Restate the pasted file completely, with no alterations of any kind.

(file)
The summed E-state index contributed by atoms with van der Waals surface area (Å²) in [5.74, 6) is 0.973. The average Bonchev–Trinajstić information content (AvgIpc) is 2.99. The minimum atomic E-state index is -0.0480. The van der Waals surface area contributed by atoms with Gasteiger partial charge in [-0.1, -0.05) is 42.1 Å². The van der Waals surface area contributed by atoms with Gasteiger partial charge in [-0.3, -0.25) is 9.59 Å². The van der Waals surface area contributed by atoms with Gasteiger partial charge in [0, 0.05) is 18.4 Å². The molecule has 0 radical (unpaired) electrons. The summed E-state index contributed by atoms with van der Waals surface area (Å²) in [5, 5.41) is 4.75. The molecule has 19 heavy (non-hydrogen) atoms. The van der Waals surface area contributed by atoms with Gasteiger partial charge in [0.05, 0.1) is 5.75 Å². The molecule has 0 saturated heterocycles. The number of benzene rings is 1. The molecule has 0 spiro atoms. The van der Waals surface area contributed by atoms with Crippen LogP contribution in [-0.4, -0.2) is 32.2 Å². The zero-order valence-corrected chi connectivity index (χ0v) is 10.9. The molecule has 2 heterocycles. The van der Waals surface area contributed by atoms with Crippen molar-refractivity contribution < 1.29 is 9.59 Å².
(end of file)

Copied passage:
The summed E-state index contributed by atoms with van der Waals surface area (Å²) in [5.74, 6) is 0.973. The average Bonchev–Trinajstić information content (AvgIpc) is 2.99. The minimum atomic E-state index is -0.0480. The van der Waals surface area contributed by atoms with Gasteiger partial charge in [-0.1, -0.05) is 42.1 Å². The van der Waals surface area contributed by atoms with Gasteiger partial charge in [-0.3, -0.25) is 9.59 Å². The van der Waals surface area contributed by atoms with Gasteiger partial charge in [0, 0.05) is 18.4 Å². The molecule has 0 radical (unpaired) electrons. The summed E-state index contributed by atoms with van der Waals surface area (Å²) in [5, 5.41) is 4.75. The molecule has 19 heavy (non-hydrogen) atoms. The van der Waals surface area contributed by atoms with Gasteiger partial charge in [0.05, 0.1) is 5.75 Å². The molecule has 0 saturated heterocycles. The number of benzene rings is 1. The molecule has 0 spiro atoms. The van der Waals surface area contributed by atoms with Crippen LogP contribution in [-0.4, -0.2) is 32.2 Å². The zero-order valence-corrected chi connectivity index (χ0v) is 10.9. The molecule has 2 heterocycles. The van der Waals surface area contributed by atoms with Crippen molar-refractivity contribution < 1.29 is 9.59 Å².